Q: Weapons of mass destruction haven't been found. So what argument will you use now to justify this war?
Bush, May 29, 2003: We found the weapons of mass destruction. We found biological laboratories. You remember when Colin Powell stood up in front of the world, and he said, Iraq has got laboratories, mobile labs to build biological weapons. They're illegal. They're against the United Nations resolutions, and we've so far discovered two. And we'll find more weapons as time goes on. But for those who say we haven't found the banned manufacturing devices or banned weapons, they're wrong, we found them.

In the end, neither weapons nor manufacturing facilities were found. Bush was wrong about the mobile laboratories, of course. He was repeating a claim transmitted to him by the CIA, which based its intelligence reports on an Iraqi source, code-named "Curveball," whom it later determined to be a fabricator. (This once again, is speculation that Bush used the word found, but was discussing old intelligence reports) But the CIA didn't formally recall Curveball's reporting until May 2004, according to the report of the bipartisan Commission on the Intelligence Capabilities of the United States Regarding Weapons of Mass Destruction. That CIA reversal came roughly a year after Bush's interview with Polish television. (This point is very subtle, but worth noting. The Fact Check says that Bush believed the intelligence community when he made this statement. They also say that the intelligence community relied on Curveball. Curveball made his claims before the war started, which makes Bush’s statement that “so far we’ve found two” isn’t a claim that we know from intelligence (Curveball) that Saddam has two mobile labs, it’s a claim that the U.S. government has found two of Saddam’s mobile labs. Bush isn’t relying on old intelligence data from Curveball or he would have said we know Saddam has two mobile labs, Bush said we found two. The Fact Check takes the fact that Curveball was later discredited to claim that Bush believed his statement at the time. This is a blatant attempt to deflect criticism of the president. The lie is “we found the WMD, not that we have a source who says Saddam had WMD, the Fact Check ignores this and attempts to paint a more rosy picture. I don’t think Turd Blossom could have done any better.)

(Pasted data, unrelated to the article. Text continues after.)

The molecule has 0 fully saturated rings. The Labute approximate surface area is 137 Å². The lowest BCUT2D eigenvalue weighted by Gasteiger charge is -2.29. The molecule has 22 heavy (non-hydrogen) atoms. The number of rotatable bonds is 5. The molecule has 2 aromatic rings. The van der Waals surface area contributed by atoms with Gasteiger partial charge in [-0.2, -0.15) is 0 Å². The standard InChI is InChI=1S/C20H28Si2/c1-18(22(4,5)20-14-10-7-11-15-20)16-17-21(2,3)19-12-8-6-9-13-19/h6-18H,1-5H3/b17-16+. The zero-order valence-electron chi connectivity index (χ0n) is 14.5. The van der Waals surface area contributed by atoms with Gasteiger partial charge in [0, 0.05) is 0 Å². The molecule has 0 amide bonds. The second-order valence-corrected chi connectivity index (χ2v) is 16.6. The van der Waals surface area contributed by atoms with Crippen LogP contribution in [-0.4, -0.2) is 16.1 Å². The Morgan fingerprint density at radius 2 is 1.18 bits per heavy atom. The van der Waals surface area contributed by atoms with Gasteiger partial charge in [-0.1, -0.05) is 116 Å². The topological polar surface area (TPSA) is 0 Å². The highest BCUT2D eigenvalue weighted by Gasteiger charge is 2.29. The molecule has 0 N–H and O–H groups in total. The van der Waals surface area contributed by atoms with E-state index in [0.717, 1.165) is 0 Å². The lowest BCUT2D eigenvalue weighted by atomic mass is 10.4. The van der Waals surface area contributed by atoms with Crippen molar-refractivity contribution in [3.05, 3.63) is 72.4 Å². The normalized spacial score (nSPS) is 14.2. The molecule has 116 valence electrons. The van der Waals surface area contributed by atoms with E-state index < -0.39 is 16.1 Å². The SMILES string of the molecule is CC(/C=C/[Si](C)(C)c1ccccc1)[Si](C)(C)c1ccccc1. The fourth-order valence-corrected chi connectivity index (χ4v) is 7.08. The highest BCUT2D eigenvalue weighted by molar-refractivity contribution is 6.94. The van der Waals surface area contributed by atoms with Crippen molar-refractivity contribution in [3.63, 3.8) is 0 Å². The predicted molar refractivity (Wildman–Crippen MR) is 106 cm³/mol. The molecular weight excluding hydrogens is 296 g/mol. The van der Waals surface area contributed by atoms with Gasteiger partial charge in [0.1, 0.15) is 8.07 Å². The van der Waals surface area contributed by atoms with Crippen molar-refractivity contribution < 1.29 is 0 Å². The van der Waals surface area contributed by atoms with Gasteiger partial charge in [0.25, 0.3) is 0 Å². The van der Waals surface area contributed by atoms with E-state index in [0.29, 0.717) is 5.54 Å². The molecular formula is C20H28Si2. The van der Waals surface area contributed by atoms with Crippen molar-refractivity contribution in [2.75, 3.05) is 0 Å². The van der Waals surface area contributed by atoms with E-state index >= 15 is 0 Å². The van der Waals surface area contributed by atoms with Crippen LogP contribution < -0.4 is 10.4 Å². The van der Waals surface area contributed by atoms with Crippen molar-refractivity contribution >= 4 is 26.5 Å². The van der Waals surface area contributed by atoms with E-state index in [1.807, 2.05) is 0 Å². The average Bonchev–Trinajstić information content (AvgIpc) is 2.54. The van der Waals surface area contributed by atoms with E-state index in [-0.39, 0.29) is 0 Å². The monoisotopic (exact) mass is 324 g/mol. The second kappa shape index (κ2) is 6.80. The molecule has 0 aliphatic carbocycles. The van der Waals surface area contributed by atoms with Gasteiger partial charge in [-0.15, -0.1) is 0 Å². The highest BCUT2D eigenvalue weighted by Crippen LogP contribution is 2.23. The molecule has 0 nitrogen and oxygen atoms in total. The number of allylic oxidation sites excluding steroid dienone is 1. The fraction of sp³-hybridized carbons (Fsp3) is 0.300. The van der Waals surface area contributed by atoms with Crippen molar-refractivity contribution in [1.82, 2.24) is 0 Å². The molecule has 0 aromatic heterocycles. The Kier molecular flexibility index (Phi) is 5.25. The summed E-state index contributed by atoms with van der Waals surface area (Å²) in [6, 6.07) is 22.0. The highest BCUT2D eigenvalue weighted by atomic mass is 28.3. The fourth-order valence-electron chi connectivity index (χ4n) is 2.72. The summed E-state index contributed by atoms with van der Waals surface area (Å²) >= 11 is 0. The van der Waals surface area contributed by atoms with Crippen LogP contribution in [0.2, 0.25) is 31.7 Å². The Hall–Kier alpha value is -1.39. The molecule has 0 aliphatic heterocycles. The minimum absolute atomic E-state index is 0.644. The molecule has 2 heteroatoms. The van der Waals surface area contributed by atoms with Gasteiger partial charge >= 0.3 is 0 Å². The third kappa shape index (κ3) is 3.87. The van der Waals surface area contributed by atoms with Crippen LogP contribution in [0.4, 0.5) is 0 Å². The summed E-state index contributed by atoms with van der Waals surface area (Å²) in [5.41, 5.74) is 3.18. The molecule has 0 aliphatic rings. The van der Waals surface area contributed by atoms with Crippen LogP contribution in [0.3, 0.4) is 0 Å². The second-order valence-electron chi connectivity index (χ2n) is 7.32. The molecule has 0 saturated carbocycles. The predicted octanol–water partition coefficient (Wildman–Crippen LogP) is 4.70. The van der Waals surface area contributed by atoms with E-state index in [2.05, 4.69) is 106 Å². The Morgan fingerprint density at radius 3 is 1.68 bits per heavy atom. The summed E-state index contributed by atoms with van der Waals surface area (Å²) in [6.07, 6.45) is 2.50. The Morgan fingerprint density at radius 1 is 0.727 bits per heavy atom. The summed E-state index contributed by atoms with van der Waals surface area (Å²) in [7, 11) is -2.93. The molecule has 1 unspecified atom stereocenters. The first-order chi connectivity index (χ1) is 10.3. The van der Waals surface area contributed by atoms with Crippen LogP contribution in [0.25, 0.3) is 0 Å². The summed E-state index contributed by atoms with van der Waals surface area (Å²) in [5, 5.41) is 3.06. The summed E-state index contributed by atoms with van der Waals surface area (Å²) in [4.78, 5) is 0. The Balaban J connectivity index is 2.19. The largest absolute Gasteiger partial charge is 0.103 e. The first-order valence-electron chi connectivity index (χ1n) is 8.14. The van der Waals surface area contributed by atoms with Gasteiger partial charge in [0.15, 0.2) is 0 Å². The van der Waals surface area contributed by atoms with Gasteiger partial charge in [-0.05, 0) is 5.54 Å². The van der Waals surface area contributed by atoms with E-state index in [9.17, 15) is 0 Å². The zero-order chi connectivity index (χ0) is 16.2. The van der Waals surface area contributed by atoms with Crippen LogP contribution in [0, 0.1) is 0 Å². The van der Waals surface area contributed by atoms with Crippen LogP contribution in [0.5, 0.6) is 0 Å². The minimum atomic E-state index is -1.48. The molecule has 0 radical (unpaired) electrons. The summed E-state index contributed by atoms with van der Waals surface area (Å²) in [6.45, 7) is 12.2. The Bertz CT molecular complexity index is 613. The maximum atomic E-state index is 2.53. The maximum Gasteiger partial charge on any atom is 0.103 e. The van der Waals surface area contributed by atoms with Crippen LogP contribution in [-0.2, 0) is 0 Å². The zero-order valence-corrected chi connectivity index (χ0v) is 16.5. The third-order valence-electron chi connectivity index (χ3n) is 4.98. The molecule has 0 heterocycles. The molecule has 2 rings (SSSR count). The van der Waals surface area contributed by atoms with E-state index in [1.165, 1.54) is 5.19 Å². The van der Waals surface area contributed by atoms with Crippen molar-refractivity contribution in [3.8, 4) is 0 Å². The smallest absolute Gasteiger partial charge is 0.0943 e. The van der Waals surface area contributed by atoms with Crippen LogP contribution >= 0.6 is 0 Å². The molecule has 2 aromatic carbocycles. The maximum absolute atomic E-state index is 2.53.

The intelligence commission, though appointed by Bush, included several Democrats including co-chair Charles Robb, a former senator and governor from Virginia. Lloyd Cutler, former White House counsel to Democratic Presidents Jimmy Carter and Bill Clinton, was "of counsel" to the commission. One of the Republican commissioners was Sen. John McCain, Bush's opponent in the 2000 Republican presidential primaries. (Again the Fact Check falls into the old “all you need is one or two democrats” and it must not be politcally motivated or a cover-up. Sometimes Democrats and Republicans work together to protect all their asses. The Fact Check once again moved out of the Fact realm here.)

"Saddam Hussein had al-Qaeda ties."

The ad quotes Bush as saying, "There's no question Saddam Hussein had al-Qaeda ties." Bush said that September 17, 2003, after months of fruitless searching for evidence of WMD's in Iraq.

However, the full quote shows Bush also made clear that he was not claiming that Saddam had any connection to the terrorist attacks of September 11, 2001. In fact, he was knocking down a suggestion made four days earlier by Vice President Cheney, who said on NBC's Meet The Press that it is "not surprising that people make that connection" when asked why so many Americans believed Saddam was involved in the attacks.

Bush, Sept. 17, 2003: We've had no evidence that Saddam Hussein was involved with the September 11th . What the Vice President said was, is that he has been involved with al Qaeda. And al Sarawak, al Qaeda operative, was in Baghdad. He's the guy that ordered the killing of a U.S. diplomat. He's a man who is still running loose, involved with the poisons network, involved with Ansar al-Islam. There's no question that Saddam Hussein had al Qaeda ties.